An Amityville Village settlement offer for five former municipal officials whose village-funded health insurance was terminated earlier this year has expired with no takers, trustee Nick LaLota said.

The settlement would have paid the former officials $2,500 per year to supplement Medicare coverage. It would also have included a no-lawsuit clause and a requirement that the former officials certify time records submitted to the New York State retirement system during their tenure with the village.

Officials under Mayor James Wandell examined those records during a review of the insurance benefits, and have questioned their accuracy. For example, records obtained from the village under a public records request show that three of the former officials claimed five or more hours of meetings and phone calls on Labor Day in 2003.

“We don’t work normal hours,” said former Mayor Peter Imbert, who is one of the five, in an interview last week. “There are phone calls over the weekend, at home, at work, meetings besides the regular meetings. Believe me, it’s no part-time job.”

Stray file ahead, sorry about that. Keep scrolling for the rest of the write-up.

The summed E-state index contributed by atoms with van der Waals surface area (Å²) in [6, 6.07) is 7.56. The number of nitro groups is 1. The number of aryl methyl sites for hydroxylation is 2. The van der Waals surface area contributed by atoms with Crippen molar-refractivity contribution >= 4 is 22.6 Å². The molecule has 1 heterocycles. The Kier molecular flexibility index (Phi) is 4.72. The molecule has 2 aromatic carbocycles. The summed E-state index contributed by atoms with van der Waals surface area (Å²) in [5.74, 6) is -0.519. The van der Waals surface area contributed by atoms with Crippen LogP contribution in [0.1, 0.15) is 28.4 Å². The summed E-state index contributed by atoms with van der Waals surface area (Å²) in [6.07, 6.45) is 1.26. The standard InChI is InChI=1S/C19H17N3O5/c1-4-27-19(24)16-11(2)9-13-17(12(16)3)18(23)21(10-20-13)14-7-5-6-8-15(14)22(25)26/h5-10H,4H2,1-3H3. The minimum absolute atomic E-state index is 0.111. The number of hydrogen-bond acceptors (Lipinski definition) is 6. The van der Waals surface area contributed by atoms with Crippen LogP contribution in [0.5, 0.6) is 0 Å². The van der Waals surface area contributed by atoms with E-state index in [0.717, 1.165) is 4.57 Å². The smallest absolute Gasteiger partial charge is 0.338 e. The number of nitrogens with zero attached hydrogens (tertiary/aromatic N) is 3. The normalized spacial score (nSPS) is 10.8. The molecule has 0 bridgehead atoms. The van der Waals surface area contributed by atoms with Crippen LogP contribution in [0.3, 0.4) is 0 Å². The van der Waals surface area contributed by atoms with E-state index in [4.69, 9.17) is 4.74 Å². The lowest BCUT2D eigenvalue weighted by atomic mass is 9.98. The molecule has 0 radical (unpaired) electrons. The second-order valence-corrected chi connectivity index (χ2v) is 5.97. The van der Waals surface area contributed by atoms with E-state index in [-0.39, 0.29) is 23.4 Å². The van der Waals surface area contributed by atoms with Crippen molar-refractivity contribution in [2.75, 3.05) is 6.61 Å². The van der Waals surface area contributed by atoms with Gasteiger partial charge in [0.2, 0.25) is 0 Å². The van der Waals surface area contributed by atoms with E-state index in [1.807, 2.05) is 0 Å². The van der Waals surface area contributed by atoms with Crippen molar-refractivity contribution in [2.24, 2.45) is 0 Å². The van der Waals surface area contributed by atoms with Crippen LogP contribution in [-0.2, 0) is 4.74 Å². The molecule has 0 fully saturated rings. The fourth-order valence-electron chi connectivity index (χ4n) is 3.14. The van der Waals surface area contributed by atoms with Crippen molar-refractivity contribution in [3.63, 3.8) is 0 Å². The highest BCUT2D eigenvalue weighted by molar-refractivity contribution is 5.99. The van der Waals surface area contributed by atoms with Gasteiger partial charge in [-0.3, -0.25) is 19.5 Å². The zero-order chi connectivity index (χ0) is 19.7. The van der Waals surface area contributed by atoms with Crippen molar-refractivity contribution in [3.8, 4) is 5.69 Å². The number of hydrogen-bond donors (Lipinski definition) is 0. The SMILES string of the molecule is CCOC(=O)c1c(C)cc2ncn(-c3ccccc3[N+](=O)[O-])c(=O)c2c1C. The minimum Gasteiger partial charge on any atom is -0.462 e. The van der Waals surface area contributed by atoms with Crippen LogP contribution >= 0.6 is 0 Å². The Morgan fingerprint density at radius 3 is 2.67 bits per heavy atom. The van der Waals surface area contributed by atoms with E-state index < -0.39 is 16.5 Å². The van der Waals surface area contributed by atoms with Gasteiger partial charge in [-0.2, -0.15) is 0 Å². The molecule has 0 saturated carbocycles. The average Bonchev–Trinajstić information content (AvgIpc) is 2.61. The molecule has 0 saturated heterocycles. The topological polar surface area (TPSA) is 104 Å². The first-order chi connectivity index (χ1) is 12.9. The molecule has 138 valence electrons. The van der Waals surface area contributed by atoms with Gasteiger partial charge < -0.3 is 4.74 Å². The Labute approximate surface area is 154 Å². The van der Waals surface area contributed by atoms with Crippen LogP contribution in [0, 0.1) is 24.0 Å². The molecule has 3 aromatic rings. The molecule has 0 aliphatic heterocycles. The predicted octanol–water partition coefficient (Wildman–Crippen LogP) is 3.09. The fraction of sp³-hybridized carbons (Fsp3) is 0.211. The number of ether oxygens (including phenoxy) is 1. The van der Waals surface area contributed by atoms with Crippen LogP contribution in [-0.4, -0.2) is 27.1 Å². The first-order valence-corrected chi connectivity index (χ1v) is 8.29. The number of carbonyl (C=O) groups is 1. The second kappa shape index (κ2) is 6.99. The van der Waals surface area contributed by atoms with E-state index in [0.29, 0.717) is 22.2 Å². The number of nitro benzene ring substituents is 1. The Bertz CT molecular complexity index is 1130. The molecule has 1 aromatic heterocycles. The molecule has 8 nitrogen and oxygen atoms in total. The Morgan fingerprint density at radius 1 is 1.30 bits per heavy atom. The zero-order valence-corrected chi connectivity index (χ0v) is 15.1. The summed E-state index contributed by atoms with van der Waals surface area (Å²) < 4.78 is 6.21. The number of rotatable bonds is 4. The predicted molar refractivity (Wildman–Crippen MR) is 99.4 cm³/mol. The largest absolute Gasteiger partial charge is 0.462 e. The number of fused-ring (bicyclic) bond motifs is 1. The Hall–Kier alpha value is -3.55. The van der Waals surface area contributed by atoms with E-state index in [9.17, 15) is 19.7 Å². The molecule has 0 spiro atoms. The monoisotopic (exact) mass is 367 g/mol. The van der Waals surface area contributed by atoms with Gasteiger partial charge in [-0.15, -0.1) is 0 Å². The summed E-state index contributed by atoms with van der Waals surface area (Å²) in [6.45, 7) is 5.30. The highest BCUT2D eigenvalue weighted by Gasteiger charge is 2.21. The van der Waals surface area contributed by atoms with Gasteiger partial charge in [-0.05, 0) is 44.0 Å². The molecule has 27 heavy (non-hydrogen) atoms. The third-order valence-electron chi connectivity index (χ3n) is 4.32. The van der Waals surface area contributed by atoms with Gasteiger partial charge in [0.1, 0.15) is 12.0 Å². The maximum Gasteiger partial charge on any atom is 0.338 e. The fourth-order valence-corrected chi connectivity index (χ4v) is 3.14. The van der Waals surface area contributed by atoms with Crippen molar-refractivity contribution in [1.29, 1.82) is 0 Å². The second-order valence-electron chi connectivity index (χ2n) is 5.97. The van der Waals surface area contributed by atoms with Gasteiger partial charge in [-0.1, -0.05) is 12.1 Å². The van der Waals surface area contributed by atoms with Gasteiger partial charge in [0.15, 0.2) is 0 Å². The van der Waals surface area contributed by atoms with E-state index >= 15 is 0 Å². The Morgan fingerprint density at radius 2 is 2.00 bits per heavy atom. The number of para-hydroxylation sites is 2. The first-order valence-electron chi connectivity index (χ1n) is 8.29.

Former trustee Ed Johnson, another one of the five, speaking at a January village board meeting, described a similarly grueling schedule: “There were meetings at night. I was the school board liaison, the court liaison. Every time there was an inspection, I was going to all the automotive places.”

The Wandell administration ended health coverage for the five — who also include former trustee Joe Slack, former Mayor Emil Pavlik and former village attorney Stephen Kretz — earlier this year, saying it would save an estimated $100,000 annually.

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That money is needed, administration officials say, to repair shaky municipal finances and pay off an anticipated $1.3 million bond funding separation payments for the police chief, lieutenant and two officers who retired last year.

But some of the former officials, now retired and living on fixed incomes, said the benefits had been promised and they depended on them.

Imbert called the Wandell administration’s efforts a “witch hunt” and said the former officials had decided collectively not to respond to the settlement offer.

“As a group, we decided the offer was so minimal, it wasn’t worth playing games with them,” he said.